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CADDIS Volume 2: Sources, Stressors & Responses


Herbicides: Detailed Conceptual Diagram

herbicides detailed diagram

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Diagram narrative

High concentrations of herbicides and their metabolites in streams can have lethal and sub-lethal effects on aquatic biota, potentially changing community structure and ecosystem function. This conceptual diagram illustrates linkages between human activities and sources (top of diagram), herbicide-related stressors (middle of diagram), and the biological responses that can result (bottom of diagram). In some cases, additional steps leading from sources to stressors, modes of action leading from stressors to responses, and other modifying factors are shown. This narrative generally follows the diagram top to bottom, left to right.

Linking sources to stressors

Anthropogenic activities and land uses, such as industry, urban development, forestry, and agriculture can contribute herbicides to streams. Herbicide manufacturers, industrial facilities, and wastewater treatment plants may discharge effluents containing herbicides; accidental or unpermitted discharges also may occur. In some cases, herbicides are applied directly to surface water for aquatic weed control (e.g., for water-based recreation). Herbicides may be applied to golf courses, lawns and other managed landscapes, forests, crop fields, and orchards to control a variety of unwanted vegetation. In some cases, herbicides may be transported atmospherically in spray drift. These applied herbicides may enter streams via stormwater runoff, groundwater discharges, or direct atmospheric deposition. Stored herbicides, both at sites where they are used and at sites where they are manufactured, also may be transported to streams via runoff or groundwater transport. The extent to which these transport pathways occur depends upon several factors, including land cover, precipitation patterns, timing and rates of application, and environmental persistence of the herbicides.

Linking stressors to biological responses

In streams, herbicides can be dissolved in the water column or bound to sediments, and the effects they have will depend upon the medium in which they occur. Exposures may be episodic (e.g., pulsed deliveries of insecticides with stormwater runoff) or continuous (e.g., long-term exposure to herbicide-contaminated sediments). The bioavailability, uptake, and toxicity of herbicides and their metabolites during these exposures will depend upon factors such as temperature, pH, and dissolved oxygen concentrations.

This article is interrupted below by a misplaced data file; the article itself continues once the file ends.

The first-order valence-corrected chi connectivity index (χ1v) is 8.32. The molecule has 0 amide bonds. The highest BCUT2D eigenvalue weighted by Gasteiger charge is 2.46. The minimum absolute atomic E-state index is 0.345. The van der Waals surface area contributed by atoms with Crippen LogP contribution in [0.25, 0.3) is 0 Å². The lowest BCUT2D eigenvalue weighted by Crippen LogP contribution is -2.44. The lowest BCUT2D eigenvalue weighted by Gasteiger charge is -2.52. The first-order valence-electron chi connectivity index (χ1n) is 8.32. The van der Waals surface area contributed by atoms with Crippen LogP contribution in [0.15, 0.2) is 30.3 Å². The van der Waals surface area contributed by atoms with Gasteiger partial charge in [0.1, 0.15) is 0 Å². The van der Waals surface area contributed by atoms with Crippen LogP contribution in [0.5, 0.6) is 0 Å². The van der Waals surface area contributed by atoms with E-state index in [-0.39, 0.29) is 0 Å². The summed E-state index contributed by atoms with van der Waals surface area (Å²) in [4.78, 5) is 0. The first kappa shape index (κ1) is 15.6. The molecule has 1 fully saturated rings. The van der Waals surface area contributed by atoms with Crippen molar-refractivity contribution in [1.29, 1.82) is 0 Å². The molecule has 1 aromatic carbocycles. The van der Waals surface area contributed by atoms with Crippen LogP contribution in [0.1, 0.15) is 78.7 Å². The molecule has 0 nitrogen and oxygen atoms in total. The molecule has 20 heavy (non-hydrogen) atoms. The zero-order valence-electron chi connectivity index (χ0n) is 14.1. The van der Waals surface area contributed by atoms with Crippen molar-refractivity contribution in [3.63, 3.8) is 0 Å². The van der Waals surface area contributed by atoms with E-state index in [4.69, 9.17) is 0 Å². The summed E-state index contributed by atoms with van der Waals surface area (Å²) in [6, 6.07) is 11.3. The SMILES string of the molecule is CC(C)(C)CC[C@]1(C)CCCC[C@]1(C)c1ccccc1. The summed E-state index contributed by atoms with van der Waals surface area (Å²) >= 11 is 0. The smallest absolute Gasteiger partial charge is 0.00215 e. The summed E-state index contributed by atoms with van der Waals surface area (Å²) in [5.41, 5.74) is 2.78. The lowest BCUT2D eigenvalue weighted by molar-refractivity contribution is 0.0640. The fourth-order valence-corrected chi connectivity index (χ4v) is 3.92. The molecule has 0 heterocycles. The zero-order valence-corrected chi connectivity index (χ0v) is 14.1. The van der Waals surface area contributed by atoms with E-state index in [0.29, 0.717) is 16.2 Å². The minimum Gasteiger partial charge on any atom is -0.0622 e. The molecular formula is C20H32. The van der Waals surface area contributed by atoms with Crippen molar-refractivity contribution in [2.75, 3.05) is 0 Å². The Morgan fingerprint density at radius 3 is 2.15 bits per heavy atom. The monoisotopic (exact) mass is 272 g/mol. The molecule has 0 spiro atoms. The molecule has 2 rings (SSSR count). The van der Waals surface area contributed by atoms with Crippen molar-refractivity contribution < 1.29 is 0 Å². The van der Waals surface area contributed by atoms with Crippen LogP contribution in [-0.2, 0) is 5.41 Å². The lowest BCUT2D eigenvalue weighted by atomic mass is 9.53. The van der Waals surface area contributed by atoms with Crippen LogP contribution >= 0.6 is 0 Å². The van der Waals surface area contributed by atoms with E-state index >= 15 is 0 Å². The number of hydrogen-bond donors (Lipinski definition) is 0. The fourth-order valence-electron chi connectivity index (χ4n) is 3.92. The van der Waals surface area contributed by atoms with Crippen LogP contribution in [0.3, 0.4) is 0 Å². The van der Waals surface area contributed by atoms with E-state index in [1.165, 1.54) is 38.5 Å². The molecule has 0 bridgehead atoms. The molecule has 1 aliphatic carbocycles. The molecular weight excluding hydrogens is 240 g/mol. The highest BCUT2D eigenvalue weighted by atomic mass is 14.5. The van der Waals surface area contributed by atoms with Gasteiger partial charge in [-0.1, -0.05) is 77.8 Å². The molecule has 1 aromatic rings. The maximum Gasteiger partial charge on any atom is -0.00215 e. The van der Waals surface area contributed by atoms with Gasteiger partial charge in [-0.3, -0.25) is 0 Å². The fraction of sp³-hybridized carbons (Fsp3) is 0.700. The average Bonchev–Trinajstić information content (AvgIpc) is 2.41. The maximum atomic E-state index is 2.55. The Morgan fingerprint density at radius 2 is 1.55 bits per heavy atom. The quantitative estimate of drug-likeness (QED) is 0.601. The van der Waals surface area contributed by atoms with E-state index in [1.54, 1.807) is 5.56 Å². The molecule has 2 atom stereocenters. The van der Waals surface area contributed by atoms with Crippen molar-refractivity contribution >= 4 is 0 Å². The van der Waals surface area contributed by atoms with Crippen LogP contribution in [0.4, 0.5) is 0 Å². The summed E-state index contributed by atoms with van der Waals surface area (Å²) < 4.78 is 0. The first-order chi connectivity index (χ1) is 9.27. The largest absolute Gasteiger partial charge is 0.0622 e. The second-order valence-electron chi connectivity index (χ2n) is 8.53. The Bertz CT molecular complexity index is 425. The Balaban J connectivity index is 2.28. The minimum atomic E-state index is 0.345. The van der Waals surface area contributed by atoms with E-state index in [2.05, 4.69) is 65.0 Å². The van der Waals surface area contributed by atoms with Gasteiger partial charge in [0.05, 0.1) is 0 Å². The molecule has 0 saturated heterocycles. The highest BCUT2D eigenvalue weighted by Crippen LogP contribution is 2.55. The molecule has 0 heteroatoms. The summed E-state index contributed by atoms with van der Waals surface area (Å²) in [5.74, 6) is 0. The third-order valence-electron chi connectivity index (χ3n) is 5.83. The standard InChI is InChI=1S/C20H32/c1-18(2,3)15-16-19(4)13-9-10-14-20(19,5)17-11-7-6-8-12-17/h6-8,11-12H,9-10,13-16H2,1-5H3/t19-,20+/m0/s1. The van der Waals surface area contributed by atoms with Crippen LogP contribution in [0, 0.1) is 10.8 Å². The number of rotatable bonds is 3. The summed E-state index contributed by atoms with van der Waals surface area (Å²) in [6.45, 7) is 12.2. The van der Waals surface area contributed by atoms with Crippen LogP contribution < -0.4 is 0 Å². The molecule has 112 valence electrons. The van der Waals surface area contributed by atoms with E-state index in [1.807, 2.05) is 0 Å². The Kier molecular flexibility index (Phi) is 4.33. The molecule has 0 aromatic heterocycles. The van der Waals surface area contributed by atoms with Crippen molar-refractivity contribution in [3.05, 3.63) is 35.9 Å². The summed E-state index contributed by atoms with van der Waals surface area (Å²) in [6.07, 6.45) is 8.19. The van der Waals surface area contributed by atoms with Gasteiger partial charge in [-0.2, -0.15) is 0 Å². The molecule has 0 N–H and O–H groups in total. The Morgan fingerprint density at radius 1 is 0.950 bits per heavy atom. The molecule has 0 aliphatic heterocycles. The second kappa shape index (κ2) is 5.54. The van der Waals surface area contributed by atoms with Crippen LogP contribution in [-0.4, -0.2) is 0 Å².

The most direct effects of herbicide pollution are decreased condition, growth, and reproduction, and increased mortality, of plants (i.e., macrophytes, periphyton, and phytoplankton). For example, exposure to herbicides may lead to elevated internal herbicide concentrations and decreased photosynthesis, cell division, and amino acid production in plants. Effects on aquatic plants can indirectly affect fish and invertebrates by modifying habitat and food availability. Exposure to herbicides also can directly increase mortality and change the behavior and reproduction of fish, amphibians and invertebrates. Possible changes in behavior include increased invertebrate drift and increased avoidance by fish. Ultimately, these effects may result in changes in community structure (e.g., decreased richness and diversity, changes in functional feeding groups) and ecosystem function. For example, aquatic vegetation is especially susceptible to herbicides, so it may decrease in abundance and richness; as a result, the relative abundances of invertebrate feeding groups may shift. However, herbicide-resistant and other non-target plants may increase in abundance with herbicide exposure, due to reduced competitive pressure from affected plants.

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